Terraform 0.7 ships with a number of data sources right away such as aws_ami. Over time, we expect the community to add hundreds of new data sources. And, as always with Terraform, you can write plugins to add your own data sources.

Read the documentation on data sources to learn more.

State Management CLI

We've introduced a rich set of subcommands for inspecting and modifying Terraform state safely: terraform state.

The commands can be used to list resources in the state, rename resources, move resources into and out of modules, and more. The goal of these commands is to avoid any manual modification of Terraform state files.

The example below lists resources in the state:

$ terraform state list aws_instance.foo aws_instance.bar[0] aws_instance.bar[1] module.elb.aws_elb.main

You can also rename or move resources and modules. The example below renames a single resource:

$ terraform state mv aws_instance.foo aws_instance.bar

The next example moves a single resource into a module:

$ terraform state mv aws_instance.foo module.web

The final example moves a module into a completely different state file. This is an advanced refactoring option that is useful when splitting Terraform configurations into multiple states.

$ terraform state mv -state-out=other.tfstate \ module.web module.web

In addition to the examples shown above, you can show the attributes for a single resource, you can remove items from the state, and more.

The output of the commands are purposely simple and line-oriented to be friendly for Unix-like tools. And these commands, unlike any others in Terraform, produce timestamped backups of the state file for every option. This lets you rollback to any point during a complex series of state modifications. Both of these properties allow the state management CLI to be used in scripts safely.

List and Map Types

You can now represent lists and maps as first class data types in Terraform configurations.

Terraform users would previously fake lists using a combination of split and join functions. While this worked for simple cases, it broke down in more complex scenarios very quickly. In Terraform 0.7, lists and maps are first class types solving many of these problems.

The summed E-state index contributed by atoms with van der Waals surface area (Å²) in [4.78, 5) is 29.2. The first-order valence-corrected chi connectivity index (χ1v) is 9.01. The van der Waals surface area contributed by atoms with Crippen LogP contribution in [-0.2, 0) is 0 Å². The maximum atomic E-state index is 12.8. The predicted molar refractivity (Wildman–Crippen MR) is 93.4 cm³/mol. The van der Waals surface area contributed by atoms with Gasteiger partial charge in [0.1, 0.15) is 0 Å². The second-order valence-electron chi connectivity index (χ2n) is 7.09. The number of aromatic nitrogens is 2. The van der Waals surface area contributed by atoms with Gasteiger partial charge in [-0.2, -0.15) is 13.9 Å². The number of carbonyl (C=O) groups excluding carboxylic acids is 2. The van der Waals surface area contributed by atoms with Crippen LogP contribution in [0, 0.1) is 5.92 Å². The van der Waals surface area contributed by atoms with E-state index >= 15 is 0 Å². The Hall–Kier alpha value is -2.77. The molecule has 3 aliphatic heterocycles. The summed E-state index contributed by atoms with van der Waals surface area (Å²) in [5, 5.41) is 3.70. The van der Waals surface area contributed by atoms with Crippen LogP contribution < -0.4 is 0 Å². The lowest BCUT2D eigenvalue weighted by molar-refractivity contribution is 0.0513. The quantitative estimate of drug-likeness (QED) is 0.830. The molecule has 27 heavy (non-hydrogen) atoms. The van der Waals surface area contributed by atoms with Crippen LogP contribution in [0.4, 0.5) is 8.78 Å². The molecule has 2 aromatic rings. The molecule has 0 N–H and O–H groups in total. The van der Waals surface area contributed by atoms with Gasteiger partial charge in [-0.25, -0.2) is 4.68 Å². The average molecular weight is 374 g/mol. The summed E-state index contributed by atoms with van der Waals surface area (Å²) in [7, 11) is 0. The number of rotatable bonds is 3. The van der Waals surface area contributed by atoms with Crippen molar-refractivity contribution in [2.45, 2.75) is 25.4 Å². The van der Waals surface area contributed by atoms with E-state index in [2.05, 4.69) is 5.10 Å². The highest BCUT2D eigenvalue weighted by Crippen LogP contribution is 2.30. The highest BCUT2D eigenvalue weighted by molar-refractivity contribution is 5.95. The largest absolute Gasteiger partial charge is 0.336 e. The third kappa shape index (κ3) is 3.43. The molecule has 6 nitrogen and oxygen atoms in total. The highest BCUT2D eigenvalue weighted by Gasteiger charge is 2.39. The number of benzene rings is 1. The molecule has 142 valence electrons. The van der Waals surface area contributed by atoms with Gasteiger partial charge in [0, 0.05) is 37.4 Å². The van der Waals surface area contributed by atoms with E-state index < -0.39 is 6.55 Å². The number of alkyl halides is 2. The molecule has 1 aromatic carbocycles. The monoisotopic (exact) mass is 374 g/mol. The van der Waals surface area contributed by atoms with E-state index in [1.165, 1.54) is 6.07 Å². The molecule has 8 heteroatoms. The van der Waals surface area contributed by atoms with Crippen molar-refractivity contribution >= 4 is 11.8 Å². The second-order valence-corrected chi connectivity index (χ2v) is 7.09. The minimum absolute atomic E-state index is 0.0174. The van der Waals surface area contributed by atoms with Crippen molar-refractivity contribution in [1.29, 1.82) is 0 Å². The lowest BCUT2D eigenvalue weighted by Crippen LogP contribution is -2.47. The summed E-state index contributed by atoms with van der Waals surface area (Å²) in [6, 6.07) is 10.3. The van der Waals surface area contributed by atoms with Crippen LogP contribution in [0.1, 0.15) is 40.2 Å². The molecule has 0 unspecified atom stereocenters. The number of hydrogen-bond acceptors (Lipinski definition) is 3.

Example usage is shown below:

» main.tf

variable "allowed_cidr_blocks" { type = "list" }

module "appsecuritygroup" { source = "./appsecuritygroup" allowed_cidr_blocks = "${var.cidr_blocks}" }

» appsecuritygroup/sg.tf

variable "allowed_cidr_blocks" {}

resource "aws_security_group" "app" {

» allow all egress

egress { from_port = 0 to_port = 0 protocol = -1 cidr_blocks = ["0.0.0.0/0"] }

» only allow ingress from specified cidr blocks

ingress { from_port = 0 to_port = 0 protocol = -1 cidr_blocks = "${var.allowed_cidr_blocks}" } }

In the above config, you can see we're declaring the allowed_cidr_blocks variable with the "list" type and passing it directly into the module.

Here is an example of providing a value for this variable in a flag:

terraform plan -var 'allowed_cidr_blocks=["10.0.1.0/24", "10.0.2.0/24"]'

Values for lists and maps can also be passed via variable files and environment variables. Read more about lists and maps in the v0.7 Upgrade Guide.

Conclusion

Terraform growth has been explosive. We're seeing large commercial interest as well huge growth in the community. We're excited to ship Terraform 0.7 with a strong set of features to empower that adoption further.

We're committed to shipping minor releases of Terraform on a regular cadence, so you can expect Terraform 0.7.1 and onwards to come in the next month as we continue to improve Terraform.

Go download Terraform and give it a try!